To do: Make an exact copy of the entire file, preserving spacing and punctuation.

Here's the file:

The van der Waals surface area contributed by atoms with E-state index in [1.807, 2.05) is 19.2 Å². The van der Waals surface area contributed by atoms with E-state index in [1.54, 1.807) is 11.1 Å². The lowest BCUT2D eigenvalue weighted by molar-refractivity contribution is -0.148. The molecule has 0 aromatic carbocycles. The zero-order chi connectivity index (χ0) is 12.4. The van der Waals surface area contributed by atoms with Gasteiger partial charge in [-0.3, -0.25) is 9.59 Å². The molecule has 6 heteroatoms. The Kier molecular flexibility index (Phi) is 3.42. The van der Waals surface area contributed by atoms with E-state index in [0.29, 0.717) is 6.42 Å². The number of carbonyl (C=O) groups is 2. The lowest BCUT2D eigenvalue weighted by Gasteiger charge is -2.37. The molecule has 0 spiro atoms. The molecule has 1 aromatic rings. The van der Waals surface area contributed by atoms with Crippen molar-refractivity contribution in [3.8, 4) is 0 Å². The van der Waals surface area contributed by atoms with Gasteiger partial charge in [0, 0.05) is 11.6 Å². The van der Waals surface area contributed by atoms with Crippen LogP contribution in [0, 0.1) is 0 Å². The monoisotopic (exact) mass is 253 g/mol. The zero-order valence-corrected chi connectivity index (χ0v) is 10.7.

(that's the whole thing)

The van der Waals surface area contributed by atoms with E-state index in [1.807, 2.05) is 19.2 Å². The van der Waals surface area contributed by atoms with E-state index in [1.54, 1.807) is 11.1 Å². The lowest BCUT2D eigenvalue weighted by molar-refractivity contribution is -0.148. The molecule has 0 aromatic carbocycles. The zero-order chi connectivity index (χ0) is 12.4. The van der Waals surface area contributed by atoms with Gasteiger partial charge in [-0.3, -0.25) is 9.59 Å². The molecule has 6 heteroatoms. The Kier molecular flexibility index (Phi) is 3.42. The van der Waals surface area contributed by atoms with E-state index in [0.29, 0.717) is 6.42 Å². The number of carbonyl (C=O) groups is 2. The lowest BCUT2D eigenvalue weighted by Gasteiger charge is -2.37. The molecule has 0 spiro atoms. The molecule has 1 aromatic rings. The van der Waals surface area contributed by atoms with Crippen molar-refractivity contribution in [3.8, 4) is 0 Å². The van der Waals surface area contributed by atoms with Gasteiger partial charge in [0, 0.05) is 11.6 Å². The van der Waals surface area contributed by atoms with Crippen LogP contribution in [0, 0.1) is 0 Å². The monoisotopic (exact) mass is 253 g/mol. The zero-order valence-corrected chi connectivity index (χ0v) is 10.7.